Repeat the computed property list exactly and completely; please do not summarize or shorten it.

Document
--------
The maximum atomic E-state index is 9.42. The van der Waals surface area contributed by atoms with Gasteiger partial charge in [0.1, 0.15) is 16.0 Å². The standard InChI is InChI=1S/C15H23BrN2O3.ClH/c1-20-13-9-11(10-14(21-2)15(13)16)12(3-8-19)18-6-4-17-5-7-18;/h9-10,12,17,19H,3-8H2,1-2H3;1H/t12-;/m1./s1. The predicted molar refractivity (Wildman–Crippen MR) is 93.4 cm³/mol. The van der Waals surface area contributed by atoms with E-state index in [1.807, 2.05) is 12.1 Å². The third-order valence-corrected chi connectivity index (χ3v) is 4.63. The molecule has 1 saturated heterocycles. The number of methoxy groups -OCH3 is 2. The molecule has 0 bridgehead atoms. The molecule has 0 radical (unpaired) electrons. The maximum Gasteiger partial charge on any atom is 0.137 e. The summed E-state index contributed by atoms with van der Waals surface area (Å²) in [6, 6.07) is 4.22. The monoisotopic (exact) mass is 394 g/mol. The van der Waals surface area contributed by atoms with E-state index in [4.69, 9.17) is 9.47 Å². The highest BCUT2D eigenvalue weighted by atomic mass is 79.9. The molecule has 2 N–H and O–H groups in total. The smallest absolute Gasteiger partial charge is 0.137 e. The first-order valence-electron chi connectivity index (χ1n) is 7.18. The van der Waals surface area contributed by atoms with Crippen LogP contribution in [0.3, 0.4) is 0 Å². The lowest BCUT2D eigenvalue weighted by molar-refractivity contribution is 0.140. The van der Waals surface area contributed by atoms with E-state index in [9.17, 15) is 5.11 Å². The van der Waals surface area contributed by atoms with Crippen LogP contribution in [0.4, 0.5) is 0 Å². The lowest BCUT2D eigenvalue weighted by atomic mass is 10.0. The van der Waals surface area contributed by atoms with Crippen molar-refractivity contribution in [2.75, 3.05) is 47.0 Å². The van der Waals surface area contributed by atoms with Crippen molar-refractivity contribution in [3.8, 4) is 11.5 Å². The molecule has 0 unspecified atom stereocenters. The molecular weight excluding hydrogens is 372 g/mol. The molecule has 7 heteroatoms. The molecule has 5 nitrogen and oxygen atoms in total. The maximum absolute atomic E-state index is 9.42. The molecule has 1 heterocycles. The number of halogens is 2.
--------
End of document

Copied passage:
The maximum atomic E-state index is 9.42. The van der Waals surface area contributed by atoms with Gasteiger partial charge in [0.1, 0.15) is 16.0 Å². The standard InChI is InChI=1S/C15H23BrN2O3.ClH/c1-20-13-9-11(10-14(21-2)15(13)16)12(3-8-19)18-6-4-17-5-7-18;/h9-10,12,17,19H,3-8H2,1-2H3;1H/t12-;/m1./s1. The predicted molar refractivity (Wildman–Crippen MR) is 93.4 cm³/mol. The van der Waals surface area contributed by atoms with E-state index in [1.807, 2.05) is 12.1 Å². The third-order valence-corrected chi connectivity index (χ3v) is 4.63. The molecule has 1 saturated heterocycles. The number of methoxy groups -OCH3 is 2. The molecule has 0 bridgehead atoms. The molecule has 0 radical (unpaired) electrons. The maximum Gasteiger partial charge on any atom is 0.137 e. The summed E-state index contributed by atoms with van der Waals surface area (Å²) in [6, 6.07) is 4.22. The monoisotopic (exact) mass is 394 g/mol. The van der Waals surface area contributed by atoms with E-state index in [4.69, 9.17) is 9.47 Å². The highest BCUT2D eigenvalue weighted by atomic mass is 79.9. The molecule has 2 N–H and O–H groups in total. The smallest absolute Gasteiger partial charge is 0.137 e. The first-order valence-electron chi connectivity index (χ1n) is 7.18. The van der Waals surface area contributed by atoms with Crippen LogP contribution in [0.3, 0.4) is 0 Å². The lowest BCUT2D eigenvalue weighted by molar-refractivity contribution is 0.140. The van der Waals surface area contributed by atoms with E-state index in [9.17, 15) is 5.11 Å². The van der Waals surface area contributed by atoms with Crippen LogP contribution in [0.4, 0.5) is 0 Å². The lowest BCUT2D eigenvalue weighted by atomic mass is 10.0. The van der Waals surface area contributed by atoms with Crippen molar-refractivity contribution in [2.75, 3.05) is 47.0 Å². The van der Waals surface area contributed by atoms with Crippen molar-refractivity contribution in [3.8, 4) is 11.5 Å². The molecule has 0 unspecified atom stereocenters. The molecular weight excluding hydrogens is 372 g/mol. The molecule has 7 heteroatoms. The molecule has 5 nitrogen and oxygen atoms in total. The maximum absolute atomic E-state index is 9.42. The molecule has 1 heterocycles. The number of halogens is 2.